The Harris County ballot is the second longest ballot in the country, and this election season, voters will have a slate of African-American candidates to choose from, and some offices that greatly impact the Black community in particular.
“Elections determine how our tax dollars are going to be spent, education, healthcare, peoples needs, etc,” said Dr. Gerald Horne with the University of Houston. “So it is those elections that will determine whether that money will be used as another giveaway to billionaires, or spent on military, or other projects. People need to pay attention to elections.”
Two of the races garnering a lot of attention are Harris County District Attorney and Harris County Sherriff.
The Harris County Jail houses nearly 10,000 inmates at any given time. And that’s one of the problems residents want to see addressed. Tackling overcrowding is high on Ed Gonzalez’s list. The former Houston police officer and city council member is challenging incumbent Sheriff Ron Hickman in the race for Sherriff.
In the race for District Attorney, Defense attorney Kim Ogg (Democrat) is in a contentious race against incumbent Devon Anderson (Republican). Considering the number of African-Americans who go through the Harris County court system, this is definitely a race to watch.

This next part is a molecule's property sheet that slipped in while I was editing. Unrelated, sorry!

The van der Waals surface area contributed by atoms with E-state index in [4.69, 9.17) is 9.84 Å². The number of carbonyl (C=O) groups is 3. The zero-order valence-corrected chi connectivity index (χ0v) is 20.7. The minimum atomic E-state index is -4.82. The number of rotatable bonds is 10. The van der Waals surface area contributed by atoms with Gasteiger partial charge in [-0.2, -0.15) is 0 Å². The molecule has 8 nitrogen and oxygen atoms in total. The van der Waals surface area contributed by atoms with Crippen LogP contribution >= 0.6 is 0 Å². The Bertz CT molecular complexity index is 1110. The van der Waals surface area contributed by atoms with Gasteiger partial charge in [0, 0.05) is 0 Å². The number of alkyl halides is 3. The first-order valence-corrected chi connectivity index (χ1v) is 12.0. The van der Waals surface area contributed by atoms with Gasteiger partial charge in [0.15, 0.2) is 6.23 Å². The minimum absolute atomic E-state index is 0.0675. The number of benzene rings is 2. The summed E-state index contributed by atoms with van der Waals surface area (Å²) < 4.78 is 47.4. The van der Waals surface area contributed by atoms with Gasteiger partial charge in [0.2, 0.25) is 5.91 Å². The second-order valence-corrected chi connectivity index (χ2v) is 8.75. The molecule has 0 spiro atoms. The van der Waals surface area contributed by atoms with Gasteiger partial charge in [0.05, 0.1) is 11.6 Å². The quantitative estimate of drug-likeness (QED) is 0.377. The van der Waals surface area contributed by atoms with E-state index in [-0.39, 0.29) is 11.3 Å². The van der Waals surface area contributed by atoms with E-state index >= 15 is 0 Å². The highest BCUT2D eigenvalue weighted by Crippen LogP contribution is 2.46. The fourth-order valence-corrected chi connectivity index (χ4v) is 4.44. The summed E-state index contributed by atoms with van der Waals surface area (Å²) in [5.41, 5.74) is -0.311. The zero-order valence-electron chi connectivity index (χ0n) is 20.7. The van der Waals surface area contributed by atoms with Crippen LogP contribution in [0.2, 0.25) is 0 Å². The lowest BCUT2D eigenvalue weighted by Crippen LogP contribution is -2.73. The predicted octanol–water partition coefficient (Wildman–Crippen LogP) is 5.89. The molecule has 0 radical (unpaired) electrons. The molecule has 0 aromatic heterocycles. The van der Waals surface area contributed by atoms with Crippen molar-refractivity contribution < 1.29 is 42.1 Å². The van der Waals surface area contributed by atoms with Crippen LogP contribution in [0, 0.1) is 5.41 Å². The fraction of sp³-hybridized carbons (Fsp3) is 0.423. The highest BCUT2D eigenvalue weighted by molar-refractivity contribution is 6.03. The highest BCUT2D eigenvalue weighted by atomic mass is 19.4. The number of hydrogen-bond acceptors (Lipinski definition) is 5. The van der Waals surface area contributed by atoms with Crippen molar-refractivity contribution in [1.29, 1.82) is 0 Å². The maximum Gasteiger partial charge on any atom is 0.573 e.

In the Harris County Tax Assessor-Collector’s race, Ann Harris Bennett is hoping to be the first African-American woman to hold the position. She’s running against incumbent Mike Sullivan.
Harris County Precinct 1 Constable Allen Rosen is facing Republican challenger, Joe Danna. Rosen, whose area covers a large part of the African American community is hoping to hold on to his office.
It’s not just candidates, voters will decide on. Houston voters have to decide a major question on school funding: How to send more than $150 million in local property taxes back to the state.
As written, Proposition One asks voters to allow HISD to send money to Austin, per state law, according to what’s called state recapture. That money, in turn, is supposed to be used to help school districts that don’t rake don’t rake in top dollars from property taxes, sort of like a Robin Hood tax that works to keep the educational playing field even.
HISD is now considered a property tax rich District; so, it is required to pay $162 million in local property tax money next year to the recapture pot.
A “yes” vote on HISD Proposition 1 means the district will basically write a check to the state. If voters say “no,” the Texas Education Commissioner will take valuable commercial property away from HISD. He’ll give it to another district, like Aldine or Alief. They get to tax it, probably at a higher rate. Those hoping for a ‘no’ vote, hope that it will force legislatures to pass a law on school funding.
Perhaps the biggest news comes on the judicial front. An unprecedented number of African-American local judges are seeking positions.
What other African-Americans are on the ballot?